The Book Thief by Markus Zusak

Recently I’ve been envious of a lot of other writers (pretty much after every book I read).  It may be the way they can create vivid images in my mind with apparent ease, or the way they can use dialogue to make their characters come alive effortlessly – or just their success.   Well, add Markus Zusak, the award-winning Australian author of The Book Thief, to that list.

I bought The Book Thief almost a year ago, but it wasn’t until my recent European trip that I actually got around to reading it.  Here’s what I thought of it.

What is it about?

I never like to give away too much plot, so all I will say is that The Book Thief centers around a young girl named Liesel Meminger (who, of course, is the Book Thief), and the story takes place during World War II in Nazi Germany.  Sounds pretty familiar right?  But don’t be tricked by the premise.  The Diary of Anne Frank it is not.  The Book Thief is, without a doubt, one of the most unusual books I have ever read.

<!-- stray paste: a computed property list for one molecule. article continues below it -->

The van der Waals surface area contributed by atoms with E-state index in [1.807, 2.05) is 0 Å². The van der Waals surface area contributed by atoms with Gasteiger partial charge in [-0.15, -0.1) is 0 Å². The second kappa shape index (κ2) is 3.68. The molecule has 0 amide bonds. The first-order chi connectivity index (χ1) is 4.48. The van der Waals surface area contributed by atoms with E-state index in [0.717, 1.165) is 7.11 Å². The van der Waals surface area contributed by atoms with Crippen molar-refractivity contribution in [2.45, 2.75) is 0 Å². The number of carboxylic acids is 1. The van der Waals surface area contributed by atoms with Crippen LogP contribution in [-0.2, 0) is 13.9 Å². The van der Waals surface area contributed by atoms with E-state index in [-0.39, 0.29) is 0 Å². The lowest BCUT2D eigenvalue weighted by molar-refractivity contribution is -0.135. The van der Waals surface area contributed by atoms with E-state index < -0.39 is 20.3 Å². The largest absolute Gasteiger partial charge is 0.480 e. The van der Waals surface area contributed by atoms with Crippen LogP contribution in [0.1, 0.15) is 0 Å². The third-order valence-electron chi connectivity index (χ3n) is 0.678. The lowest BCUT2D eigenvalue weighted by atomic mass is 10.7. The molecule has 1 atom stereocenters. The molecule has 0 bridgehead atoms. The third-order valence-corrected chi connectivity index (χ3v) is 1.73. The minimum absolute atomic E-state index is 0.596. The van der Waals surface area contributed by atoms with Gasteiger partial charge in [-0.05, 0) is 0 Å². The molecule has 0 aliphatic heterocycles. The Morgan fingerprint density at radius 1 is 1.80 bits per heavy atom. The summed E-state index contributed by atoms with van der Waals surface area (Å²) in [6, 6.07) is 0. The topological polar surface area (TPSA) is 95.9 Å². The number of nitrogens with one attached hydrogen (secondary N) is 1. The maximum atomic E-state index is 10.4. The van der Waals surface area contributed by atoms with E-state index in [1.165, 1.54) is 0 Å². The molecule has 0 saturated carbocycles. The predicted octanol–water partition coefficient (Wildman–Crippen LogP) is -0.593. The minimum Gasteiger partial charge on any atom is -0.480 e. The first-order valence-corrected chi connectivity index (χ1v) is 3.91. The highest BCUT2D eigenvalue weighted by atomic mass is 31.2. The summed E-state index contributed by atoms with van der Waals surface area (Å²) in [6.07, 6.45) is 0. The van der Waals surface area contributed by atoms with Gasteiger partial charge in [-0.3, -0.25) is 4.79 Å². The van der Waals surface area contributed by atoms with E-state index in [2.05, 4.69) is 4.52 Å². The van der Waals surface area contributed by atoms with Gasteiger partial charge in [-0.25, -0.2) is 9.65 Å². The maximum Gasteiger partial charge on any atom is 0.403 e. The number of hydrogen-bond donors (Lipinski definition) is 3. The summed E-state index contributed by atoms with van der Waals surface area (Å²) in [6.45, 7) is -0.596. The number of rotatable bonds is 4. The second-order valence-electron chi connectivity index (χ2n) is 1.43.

What makes it unusual?

For starters, the storyteller of the novel is Death.  Yes, that’s right, Death.  A rather apt choice considering that the story takes place during the Holocaust.  However, despite the grim topic and the grimmer narrator, Zusak manages to convey the story in a (for the most part) lighthearted manner that is brimming with its young protagonist’s curiosity and mischief.  Perhaps it takes away some of that realism and genuine horror, but having the story told by a character supposedly detached from humanity was eerily effective.  Further, the story is told largely from the point of view of the Germans.  In fact, there’s only one main Jewish character in the whole book.